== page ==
[HanCinema's Film Review] "America Town"
By William Schwartz | Published on
In a small town near the demilitarized zone the economy is dictated almost entirely by the spending habits of American soldiers, an "America Town" if you will. The actual name of the town is not important because there were a lot of them back in the eighties. Some of them are still around even today. They're a bit of a wasteland really, which is unavoidable. Imagine you're a bored, lonely, depressed American soldier with a paycheck and nowhere better to go with your time off base. What would you buy?
When the movie has started the "America Town" has already been there several decades, even though from our vantage point, this is a retrospective movie. Children have grown up there. It's not a good environment but then the whole problem is that this is a town filled with people with nowhere else to go. Imagine being a woman who works at one of those sultry bars. That's not the kind of work anyone goes into by choice, at least not at wages that bad.
This is the context in which I like to look at the venereal disease subplot, which eventually ends up taking over the entire movie. Where the venereal disease came from isn't really all that important. Metaphorically I can see it sprouting like a flower from the collective misery of the town. If alcoholism and drug abuse are slow-acting suicide, venereal disease is just a means by which the process can be sped up.
That sex is also a means of expressing sincere affectation, instead of the cheap equivalent the American soldiers so desperately abuse in a feeble effort to maintain their sanity, is just another sad cheap joke being made at the expense of the town's inhabitants. As the town's de facto photographer, young Sang-gook (played by Kim Dan-yul) knows what sex is. But ignorant as to the reality of what the damage it does to the psyches of the adult characters...well, let's just say that particular storyline does not end well.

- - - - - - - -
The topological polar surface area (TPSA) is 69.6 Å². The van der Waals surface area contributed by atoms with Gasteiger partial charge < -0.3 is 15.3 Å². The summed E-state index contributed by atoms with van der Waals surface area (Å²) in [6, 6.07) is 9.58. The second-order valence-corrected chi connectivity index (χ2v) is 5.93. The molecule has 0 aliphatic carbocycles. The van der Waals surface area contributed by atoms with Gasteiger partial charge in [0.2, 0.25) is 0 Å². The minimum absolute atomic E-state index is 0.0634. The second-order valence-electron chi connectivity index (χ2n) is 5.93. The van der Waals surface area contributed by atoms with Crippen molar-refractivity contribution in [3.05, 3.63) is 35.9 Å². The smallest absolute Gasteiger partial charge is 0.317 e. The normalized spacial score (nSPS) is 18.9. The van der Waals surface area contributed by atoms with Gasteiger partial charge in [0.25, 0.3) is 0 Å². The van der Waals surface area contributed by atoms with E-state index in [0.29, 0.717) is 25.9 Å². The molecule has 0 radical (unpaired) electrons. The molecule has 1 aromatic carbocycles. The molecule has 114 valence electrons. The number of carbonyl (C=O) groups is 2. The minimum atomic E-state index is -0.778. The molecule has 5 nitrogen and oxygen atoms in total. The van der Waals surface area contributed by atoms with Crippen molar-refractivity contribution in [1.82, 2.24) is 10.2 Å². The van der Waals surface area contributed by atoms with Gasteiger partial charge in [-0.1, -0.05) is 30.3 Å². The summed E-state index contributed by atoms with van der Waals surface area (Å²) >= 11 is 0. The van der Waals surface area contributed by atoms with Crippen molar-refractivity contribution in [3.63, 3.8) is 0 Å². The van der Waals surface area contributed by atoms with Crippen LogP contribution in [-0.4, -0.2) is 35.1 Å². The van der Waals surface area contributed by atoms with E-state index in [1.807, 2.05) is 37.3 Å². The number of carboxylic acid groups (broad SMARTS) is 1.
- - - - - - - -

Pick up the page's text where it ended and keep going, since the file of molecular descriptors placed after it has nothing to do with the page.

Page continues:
No doubt I have by now made "America Town" sound very fantastically depressing and it is. But the creepiest part is just how abstract the feeling is. Because all of the characters are trapped by situations they can't control, the depressive lack of emotional agency is also imparted to the viewer. So when the misery meets a crescendo and we finally find out what the monkey house is, Sang-gook is once again our perspective character, staring ahead in mute, helpless horror.
Incidentally I rather wish "monkey house" had been worked into the title somehow, because long before we get to that point, that's what "America Town" feels like. We're watching monkeys, not humans, and on the rare occasion one gets a glimmer of intelligence and starts to think about a better future, that's the moment the monkey trainer comes in and starts hitting everyone with a monkey prod. On one end I think, those poor monkeys. And on the other? I'm sure glad that wasn't me.
Review by William Schwartz
Staff writer. Has been writing articles for HanCinema since 2012, having lived in South Korea since 2011. Started out in Gyeongju, then to Daegu, then to Ansan, then to Yeongju, then to Seoul, lived on the road for HanCinema's travel diaries series in the summer of 2016, and is currently settled in Anyang. Has good tips for utilizing South Korea's public bus system. William Schwartz can be contacted via firstname.lastname@example.org. He also has a substack at williamschwartz.substack.com where he discusses the South Korean film industry in broader terms and takes suggestions for future movies to review.